Do not Repeat Yourself (DRY) is an important tenet of writing clean, maintainable code. Duplicated code bloats the code base, making it harder to read and understand. It often also leads to bugs. Where changes are made in only some of the duplicated areas unintended behaviour will often arise.

One of the main ways to remove duplication is to extract the common areas into another method and call that. Sourcery can detect areas of duplicate code that are in different methods in the same class and extract them. It is recommended that you then rename the extracted function and any arguments that have not been automatically named. In the above example a suitable method name would be create_slider, and arg1 would be default_value.

In VS Code each location to be extracted from is shown as a sub-heading in the Problems pane so you can keep track of what is happening.

Class-level refactorings such as this one run on file open and file save, rather than on every change to the code.

New option to permanently turn off a type of refactoring for a user

When a refactoring only uses one proposal, there will now be a menu option in VS Code and PyCharm to 'Never show me this refactoring', or 'Turn off this refactoring permanently'. This will permanently disable this proposal, and it will not be displayed to the user again on that machine. This configuration is stored in a sourcery.yaml file in the user's config location. Other configuration can also be set up in this file, for example to configure the clone detection parameters.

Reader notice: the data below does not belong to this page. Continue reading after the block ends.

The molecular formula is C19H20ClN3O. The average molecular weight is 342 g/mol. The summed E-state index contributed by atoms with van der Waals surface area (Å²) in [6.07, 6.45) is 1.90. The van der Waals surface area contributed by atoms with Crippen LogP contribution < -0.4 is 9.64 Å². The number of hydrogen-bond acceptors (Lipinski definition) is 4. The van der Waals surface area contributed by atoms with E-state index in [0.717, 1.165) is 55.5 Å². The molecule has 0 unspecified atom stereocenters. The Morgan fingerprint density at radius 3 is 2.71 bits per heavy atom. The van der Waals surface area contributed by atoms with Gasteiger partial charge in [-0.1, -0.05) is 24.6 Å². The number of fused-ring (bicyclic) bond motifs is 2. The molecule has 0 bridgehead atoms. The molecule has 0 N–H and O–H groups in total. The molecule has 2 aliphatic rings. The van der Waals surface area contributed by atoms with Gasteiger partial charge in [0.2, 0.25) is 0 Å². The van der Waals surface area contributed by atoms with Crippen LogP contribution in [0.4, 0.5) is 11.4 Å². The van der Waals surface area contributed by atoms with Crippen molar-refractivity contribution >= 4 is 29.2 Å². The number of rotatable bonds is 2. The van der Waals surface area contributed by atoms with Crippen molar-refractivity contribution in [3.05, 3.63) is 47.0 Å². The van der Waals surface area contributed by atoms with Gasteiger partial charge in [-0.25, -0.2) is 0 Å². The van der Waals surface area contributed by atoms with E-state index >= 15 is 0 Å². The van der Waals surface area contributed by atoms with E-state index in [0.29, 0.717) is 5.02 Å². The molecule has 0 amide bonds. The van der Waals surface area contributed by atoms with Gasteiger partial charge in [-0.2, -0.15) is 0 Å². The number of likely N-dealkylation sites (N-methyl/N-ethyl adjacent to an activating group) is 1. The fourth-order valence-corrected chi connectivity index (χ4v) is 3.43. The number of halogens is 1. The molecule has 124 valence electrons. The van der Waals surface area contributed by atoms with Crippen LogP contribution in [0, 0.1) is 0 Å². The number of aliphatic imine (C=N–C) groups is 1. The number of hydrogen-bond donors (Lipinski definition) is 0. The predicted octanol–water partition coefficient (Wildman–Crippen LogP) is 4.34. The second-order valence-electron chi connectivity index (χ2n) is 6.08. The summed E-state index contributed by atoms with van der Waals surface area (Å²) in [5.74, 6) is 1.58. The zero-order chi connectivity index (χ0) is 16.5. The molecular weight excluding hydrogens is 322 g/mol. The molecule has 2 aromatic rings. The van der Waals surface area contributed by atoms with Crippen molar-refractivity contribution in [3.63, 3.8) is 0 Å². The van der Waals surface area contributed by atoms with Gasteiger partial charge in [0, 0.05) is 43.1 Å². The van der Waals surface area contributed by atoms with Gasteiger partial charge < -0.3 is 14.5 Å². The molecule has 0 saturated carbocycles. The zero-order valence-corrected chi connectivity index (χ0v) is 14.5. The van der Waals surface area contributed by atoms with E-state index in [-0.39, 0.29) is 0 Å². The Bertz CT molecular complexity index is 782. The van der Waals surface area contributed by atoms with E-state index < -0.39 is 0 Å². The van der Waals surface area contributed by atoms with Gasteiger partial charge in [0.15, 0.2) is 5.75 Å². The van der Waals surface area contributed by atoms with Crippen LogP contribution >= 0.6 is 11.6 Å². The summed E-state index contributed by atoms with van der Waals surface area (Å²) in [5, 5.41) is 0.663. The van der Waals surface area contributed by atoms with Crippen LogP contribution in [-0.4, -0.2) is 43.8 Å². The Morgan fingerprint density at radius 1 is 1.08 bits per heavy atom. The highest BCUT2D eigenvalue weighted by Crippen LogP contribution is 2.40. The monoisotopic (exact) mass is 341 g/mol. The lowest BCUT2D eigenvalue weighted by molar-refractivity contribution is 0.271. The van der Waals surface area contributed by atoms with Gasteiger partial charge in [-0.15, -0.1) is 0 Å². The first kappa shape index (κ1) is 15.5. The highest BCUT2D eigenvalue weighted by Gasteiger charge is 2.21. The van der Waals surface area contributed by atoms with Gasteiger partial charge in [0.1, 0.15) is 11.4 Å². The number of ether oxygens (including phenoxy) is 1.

When this option is taken a notification is displayed to the user asking for feedback and giving them the location of this config file if they wish to edit it and undo the action.

As part of these changes the 'Skip all' menu option has been removed, to avoid having too many Sourcery options. Adding # sourcery: skip to a function definition will still work as before.

New refactorings

Merge Except Handler

Sourcery refactoring id: merge-except-handler

Description:

Merge except handlers with identical code blocks

Before:

try:
    connect(credentials)
except ConnectionError as e:
    log_error(e)
except RuntimeError as e:
    log_error(e)

After:

try:
    connect(credentials)
except (ConnectionError, RuntimeError) as e:
    log_error(e)

Explanation:

This reduces repetition across equivalent exception handlers by combining them into one.

Enhancements

  • The min-max-identity refactoring will now trigger on appropriate if expressions

Bug fixes

  • No longer suggest comprehensions containing an await or yield